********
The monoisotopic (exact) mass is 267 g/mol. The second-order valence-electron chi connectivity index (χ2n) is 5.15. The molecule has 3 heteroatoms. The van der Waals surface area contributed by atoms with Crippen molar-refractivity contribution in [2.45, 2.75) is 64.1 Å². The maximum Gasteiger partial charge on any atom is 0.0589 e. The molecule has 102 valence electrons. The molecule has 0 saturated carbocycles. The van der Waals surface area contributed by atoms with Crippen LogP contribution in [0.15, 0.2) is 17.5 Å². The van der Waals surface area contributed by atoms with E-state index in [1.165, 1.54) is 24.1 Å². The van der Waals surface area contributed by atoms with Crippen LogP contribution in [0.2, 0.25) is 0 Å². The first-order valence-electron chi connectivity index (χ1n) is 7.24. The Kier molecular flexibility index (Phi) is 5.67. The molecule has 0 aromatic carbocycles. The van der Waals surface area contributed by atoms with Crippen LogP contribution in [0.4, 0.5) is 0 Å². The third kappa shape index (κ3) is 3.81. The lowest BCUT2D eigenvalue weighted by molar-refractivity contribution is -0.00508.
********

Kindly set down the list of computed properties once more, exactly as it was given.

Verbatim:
The monoisotopic (exact) mass is 267 g/mol. The second-order valence-electron chi connectivity index (χ2n) is 5.15. The molecule has 3 heteroatoms. The van der Waals surface area contributed by atoms with Crippen molar-refractivity contribution in [2.45, 2.75) is 64.1 Å². The maximum Gasteiger partial charge on any atom is 0.0589 e. The molecule has 102 valence electrons. The molecule has 0 saturated carbocycles. The van der Waals surface area contributed by atoms with Crippen LogP contribution in [0.15, 0.2) is 17.5 Å². The van der Waals surface area contributed by atoms with E-state index in [1.165, 1.54) is 24.1 Å². The van der Waals surface area contributed by atoms with Crippen LogP contribution in [0.2, 0.25) is 0 Å². The first-order valence-electron chi connectivity index (χ1n) is 7.24. The Kier molecular flexibility index (Phi) is 5.67. The molecule has 0 aromatic carbocycles. The van der Waals surface area contributed by atoms with Crippen LogP contribution in [0.4, 0.5) is 0 Å². The third kappa shape index (κ3) is 3.81. The lowest BCUT2D eigenvalue weighted by molar-refractivity contribution is -0.00508.